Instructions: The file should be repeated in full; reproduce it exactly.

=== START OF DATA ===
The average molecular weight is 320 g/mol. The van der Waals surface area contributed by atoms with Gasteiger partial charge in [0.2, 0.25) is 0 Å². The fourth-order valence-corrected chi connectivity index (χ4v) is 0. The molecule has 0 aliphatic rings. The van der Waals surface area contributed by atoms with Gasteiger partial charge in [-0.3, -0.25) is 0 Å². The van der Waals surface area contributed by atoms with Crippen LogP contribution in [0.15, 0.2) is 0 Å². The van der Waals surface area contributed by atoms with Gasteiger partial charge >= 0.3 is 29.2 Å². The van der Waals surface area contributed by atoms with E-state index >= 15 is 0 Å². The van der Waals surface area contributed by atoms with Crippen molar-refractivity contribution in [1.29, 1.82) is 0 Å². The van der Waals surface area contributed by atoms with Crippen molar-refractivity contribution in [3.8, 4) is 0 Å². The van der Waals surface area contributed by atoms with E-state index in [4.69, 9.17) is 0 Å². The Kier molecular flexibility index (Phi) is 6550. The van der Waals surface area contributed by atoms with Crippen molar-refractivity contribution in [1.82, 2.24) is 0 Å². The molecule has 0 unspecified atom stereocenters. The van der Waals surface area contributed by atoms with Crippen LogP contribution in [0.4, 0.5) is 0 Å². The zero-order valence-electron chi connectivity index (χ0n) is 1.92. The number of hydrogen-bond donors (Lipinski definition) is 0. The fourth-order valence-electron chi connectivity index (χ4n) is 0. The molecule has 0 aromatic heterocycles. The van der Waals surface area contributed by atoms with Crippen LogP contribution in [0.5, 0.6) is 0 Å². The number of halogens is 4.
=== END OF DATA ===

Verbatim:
The average molecular weight is 320 g/mol. The van der Waals surface area contributed by atoms with Gasteiger partial charge in [0.2, 0.25) is 0 Å². The fourth-order valence-corrected chi connectivity index (χ4v) is 0. The molecule has 0 aliphatic rings. The van der Waals surface area contributed by atoms with Gasteiger partial charge in [-0.3, -0.25) is 0 Å². The van der Waals surface area contributed by atoms with Crippen LogP contribution in [0.15, 0.2) is 0 Å². The van der Waals surface area contributed by atoms with Gasteiger partial charge >= 0.3 is 29.2 Å². The van der Waals surface area contributed by atoms with E-state index >= 15 is 0 Å². The van der Waals surface area contributed by atoms with Crippen molar-refractivity contribution in [1.29, 1.82) is 0 Å². The van der Waals surface area contributed by atoms with Crippen molar-refractivity contribution in [3.8, 4) is 0 Å². The van der Waals surface area contributed by atoms with E-state index in [4.69, 9.17) is 0 Å². The Kier molecular flexibility index (Phi) is 6550. The van der Waals surface area contributed by atoms with Crippen molar-refractivity contribution in [1.82, 2.24) is 0 Å². The molecule has 0 unspecified atom stereocenters. The van der Waals surface area contributed by atoms with Crippen LogP contribution in [0.4, 0.5) is 0 Å². The zero-order valence-electron chi connectivity index (χ0n) is 1.92. The number of hydrogen-bond donors (Lipinski definition) is 0. The fourth-order valence-electron chi connectivity index (χ4n) is 0. The molecule has 0 aromatic heterocycles. The van der Waals surface area contributed by atoms with Crippen LogP contribution in [0.5, 0.6) is 0 Å². The number of halogens is 4.